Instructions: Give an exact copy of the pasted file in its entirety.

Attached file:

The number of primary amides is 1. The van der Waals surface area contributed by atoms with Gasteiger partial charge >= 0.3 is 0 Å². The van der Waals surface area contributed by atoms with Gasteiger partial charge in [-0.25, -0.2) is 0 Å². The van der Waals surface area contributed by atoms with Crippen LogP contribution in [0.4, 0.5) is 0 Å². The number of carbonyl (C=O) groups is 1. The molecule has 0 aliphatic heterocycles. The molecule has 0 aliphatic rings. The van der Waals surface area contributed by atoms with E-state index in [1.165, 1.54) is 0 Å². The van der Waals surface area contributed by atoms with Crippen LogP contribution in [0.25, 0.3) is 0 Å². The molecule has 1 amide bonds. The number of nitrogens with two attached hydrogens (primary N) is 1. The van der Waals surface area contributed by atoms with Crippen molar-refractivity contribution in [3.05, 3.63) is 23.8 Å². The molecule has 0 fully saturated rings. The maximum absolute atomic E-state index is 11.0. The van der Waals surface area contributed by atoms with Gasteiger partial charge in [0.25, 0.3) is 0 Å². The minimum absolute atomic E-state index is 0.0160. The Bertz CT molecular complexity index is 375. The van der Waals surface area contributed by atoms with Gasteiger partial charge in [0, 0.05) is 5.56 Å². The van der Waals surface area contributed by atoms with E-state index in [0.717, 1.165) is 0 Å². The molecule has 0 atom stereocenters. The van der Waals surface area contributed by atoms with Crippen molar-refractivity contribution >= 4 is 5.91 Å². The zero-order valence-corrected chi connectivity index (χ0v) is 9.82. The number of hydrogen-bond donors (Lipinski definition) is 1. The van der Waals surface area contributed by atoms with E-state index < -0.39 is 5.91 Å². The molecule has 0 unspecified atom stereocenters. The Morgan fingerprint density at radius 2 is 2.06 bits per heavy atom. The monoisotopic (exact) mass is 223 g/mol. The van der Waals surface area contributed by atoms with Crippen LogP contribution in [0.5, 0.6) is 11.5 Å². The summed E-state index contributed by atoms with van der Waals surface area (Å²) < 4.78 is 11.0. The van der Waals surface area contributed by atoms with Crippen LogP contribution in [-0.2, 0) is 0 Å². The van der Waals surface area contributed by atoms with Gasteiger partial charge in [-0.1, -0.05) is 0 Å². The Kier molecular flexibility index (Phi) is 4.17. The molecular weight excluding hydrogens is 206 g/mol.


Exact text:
The number of primary amides is 1. The van der Waals surface area contributed by atoms with Gasteiger partial charge >= 0.3 is 0 Å². The van der Waals surface area contributed by atoms with Gasteiger partial charge in [-0.25, -0.2) is 0 Å². The van der Waals surface area contributed by atoms with Crippen LogP contribution in [0.4, 0.5) is 0 Å². The number of carbonyl (C=O) groups is 1. The molecule has 0 aliphatic heterocycles. The molecule has 0 aliphatic rings. The van der Waals surface area contributed by atoms with E-state index in [1.165, 1.54) is 0 Å². The van der Waals surface area contributed by atoms with Crippen LogP contribution in [0.25, 0.3) is 0 Å². The molecule has 1 amide bonds. The number of nitrogens with two attached hydrogens (primary N) is 1. The van der Waals surface area contributed by atoms with Crippen molar-refractivity contribution in [3.05, 3.63) is 23.8 Å². The molecule has 0 fully saturated rings. The maximum absolute atomic E-state index is 11.0. The van der Waals surface area contributed by atoms with Gasteiger partial charge in [0.25, 0.3) is 0 Å². The minimum absolute atomic E-state index is 0.0160. The Bertz CT molecular complexity index is 375. The van der Waals surface area contributed by atoms with Gasteiger partial charge in [0, 0.05) is 5.56 Å². The van der Waals surface area contributed by atoms with E-state index in [0.717, 1.165) is 0 Å². The molecule has 0 atom stereocenters. The van der Waals surface area contributed by atoms with Crippen molar-refractivity contribution >= 4 is 5.91 Å². The zero-order valence-corrected chi connectivity index (χ0v) is 9.82. The number of hydrogen-bond donors (Lipinski definition) is 1. The van der Waals surface area contributed by atoms with E-state index < -0.39 is 5.91 Å². The molecule has 0 unspecified atom stereocenters. The Morgan fingerprint density at radius 2 is 2.06 bits per heavy atom. The monoisotopic (exact) mass is 223 g/mol. The van der Waals surface area contributed by atoms with Crippen LogP contribution in [0.5, 0.6) is 11.5 Å². The summed E-state index contributed by atoms with van der Waals surface area (Å²) < 4.78 is 11.0. The van der Waals surface area contributed by atoms with Crippen LogP contribution in [-0.2, 0) is 0 Å². The van der Waals surface area contributed by atoms with Gasteiger partial charge in [-0.1, -0.05) is 0 Å². The Kier molecular flexibility index (Phi) is 4.17. The molecular weight excluding hydrogens is 206 g/mol.